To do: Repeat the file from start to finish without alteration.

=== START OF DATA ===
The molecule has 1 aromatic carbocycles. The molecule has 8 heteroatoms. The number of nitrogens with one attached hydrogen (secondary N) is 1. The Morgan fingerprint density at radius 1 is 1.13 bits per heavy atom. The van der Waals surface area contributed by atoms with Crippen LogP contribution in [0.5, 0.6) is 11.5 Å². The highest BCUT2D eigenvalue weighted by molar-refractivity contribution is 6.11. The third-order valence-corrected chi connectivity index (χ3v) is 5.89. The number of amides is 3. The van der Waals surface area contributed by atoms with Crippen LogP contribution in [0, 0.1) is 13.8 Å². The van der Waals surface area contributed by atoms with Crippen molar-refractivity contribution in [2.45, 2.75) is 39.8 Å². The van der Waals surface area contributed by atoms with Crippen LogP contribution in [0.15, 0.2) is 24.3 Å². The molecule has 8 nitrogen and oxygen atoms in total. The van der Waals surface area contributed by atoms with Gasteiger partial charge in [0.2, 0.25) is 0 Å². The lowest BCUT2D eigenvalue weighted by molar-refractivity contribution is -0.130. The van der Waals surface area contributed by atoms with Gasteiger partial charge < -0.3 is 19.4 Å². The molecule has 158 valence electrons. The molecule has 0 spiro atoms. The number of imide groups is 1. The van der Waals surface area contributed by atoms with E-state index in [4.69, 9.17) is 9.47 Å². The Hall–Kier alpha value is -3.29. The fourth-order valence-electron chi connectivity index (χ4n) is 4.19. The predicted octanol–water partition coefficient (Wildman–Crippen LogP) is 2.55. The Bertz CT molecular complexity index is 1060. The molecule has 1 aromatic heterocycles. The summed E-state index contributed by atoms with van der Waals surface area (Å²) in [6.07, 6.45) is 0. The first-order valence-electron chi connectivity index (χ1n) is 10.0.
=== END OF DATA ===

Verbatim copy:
The molecule has 1 aromatic carbocycles. The molecule has 8 heteroatoms. The number of nitrogens with one attached hydrogen (secondary N) is 1. The Morgan fingerprint density at radius 1 is 1.13 bits per heavy atom. The van der Waals surface area contributed by atoms with Crippen LogP contribution in [0.5, 0.6) is 11.5 Å². The highest BCUT2D eigenvalue weighted by molar-refractivity contribution is 6.11. The third-order valence-corrected chi connectivity index (χ3v) is 5.89. The number of amides is 3. The van der Waals surface area contributed by atoms with Crippen LogP contribution in [0, 0.1) is 13.8 Å². The van der Waals surface area contributed by atoms with Crippen molar-refractivity contribution in [2.45, 2.75) is 39.8 Å². The van der Waals surface area contributed by atoms with Crippen LogP contribution in [0.15, 0.2) is 24.3 Å². The molecule has 8 nitrogen and oxygen atoms in total. The van der Waals surface area contributed by atoms with Gasteiger partial charge in [0.2, 0.25) is 0 Å². The lowest BCUT2D eigenvalue weighted by molar-refractivity contribution is -0.130. The van der Waals surface area contributed by atoms with Gasteiger partial charge < -0.3 is 19.4 Å². The molecule has 158 valence electrons. The molecule has 0 spiro atoms. The number of imide groups is 1. The van der Waals surface area contributed by atoms with E-state index in [4.69, 9.17) is 9.47 Å². The Hall–Kier alpha value is -3.29. The fourth-order valence-electron chi connectivity index (χ4n) is 4.19. The predicted octanol–water partition coefficient (Wildman–Crippen LogP) is 2.55. The Bertz CT molecular complexity index is 1060. The molecule has 1 aromatic heterocycles. The summed E-state index contributed by atoms with van der Waals surface area (Å²) in [6.07, 6.45) is 0. The first-order valence-electron chi connectivity index (χ1n) is 10.0.